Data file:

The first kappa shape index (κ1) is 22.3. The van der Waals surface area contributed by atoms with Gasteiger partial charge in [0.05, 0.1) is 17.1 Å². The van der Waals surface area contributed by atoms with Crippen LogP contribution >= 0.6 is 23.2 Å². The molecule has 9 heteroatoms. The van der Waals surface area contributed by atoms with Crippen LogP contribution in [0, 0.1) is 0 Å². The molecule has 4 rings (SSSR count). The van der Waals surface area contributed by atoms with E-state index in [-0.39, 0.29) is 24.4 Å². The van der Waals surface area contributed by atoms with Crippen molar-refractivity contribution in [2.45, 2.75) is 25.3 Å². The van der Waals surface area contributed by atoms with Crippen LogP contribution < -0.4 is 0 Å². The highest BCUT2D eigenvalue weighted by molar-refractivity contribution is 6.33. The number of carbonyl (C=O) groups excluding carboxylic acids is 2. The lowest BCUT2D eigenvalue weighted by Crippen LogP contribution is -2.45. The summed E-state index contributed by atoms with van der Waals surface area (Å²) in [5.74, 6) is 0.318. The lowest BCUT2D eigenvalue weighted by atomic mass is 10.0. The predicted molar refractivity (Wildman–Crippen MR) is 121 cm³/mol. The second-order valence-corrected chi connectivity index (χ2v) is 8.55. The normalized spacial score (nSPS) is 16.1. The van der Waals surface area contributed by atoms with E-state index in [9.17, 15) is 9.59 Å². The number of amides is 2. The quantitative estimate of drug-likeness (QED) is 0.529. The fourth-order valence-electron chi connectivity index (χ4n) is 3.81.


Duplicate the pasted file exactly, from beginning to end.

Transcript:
The first kappa shape index (κ1) is 22.3. The van der Waals surface area contributed by atoms with Gasteiger partial charge in [0.05, 0.1) is 17.1 Å². The van der Waals surface area contributed by atoms with Crippen LogP contribution >= 0.6 is 23.2 Å². The molecule has 9 heteroatoms. The van der Waals surface area contributed by atoms with Crippen LogP contribution in [0, 0.1) is 0 Å². The molecule has 4 rings (SSSR count). The van der Waals surface area contributed by atoms with E-state index in [-0.39, 0.29) is 24.4 Å². The van der Waals surface area contributed by atoms with Crippen molar-refractivity contribution in [2.45, 2.75) is 25.3 Å². The van der Waals surface area contributed by atoms with Crippen LogP contribution < -0.4 is 0 Å². The highest BCUT2D eigenvalue weighted by molar-refractivity contribution is 6.33. The number of carbonyl (C=O) groups excluding carboxylic acids is 2. The lowest BCUT2D eigenvalue weighted by Crippen LogP contribution is -2.45. The summed E-state index contributed by atoms with van der Waals surface area (Å²) in [5.74, 6) is 0.318. The lowest BCUT2D eigenvalue weighted by atomic mass is 10.0. The predicted molar refractivity (Wildman–Crippen MR) is 121 cm³/mol. The second-order valence-corrected chi connectivity index (χ2v) is 8.55. The normalized spacial score (nSPS) is 16.1. The van der Waals surface area contributed by atoms with E-state index in [9.17, 15) is 9.59 Å². The number of amides is 2. The quantitative estimate of drug-likeness (QED) is 0.529. The fourth-order valence-electron chi connectivity index (χ4n) is 3.81.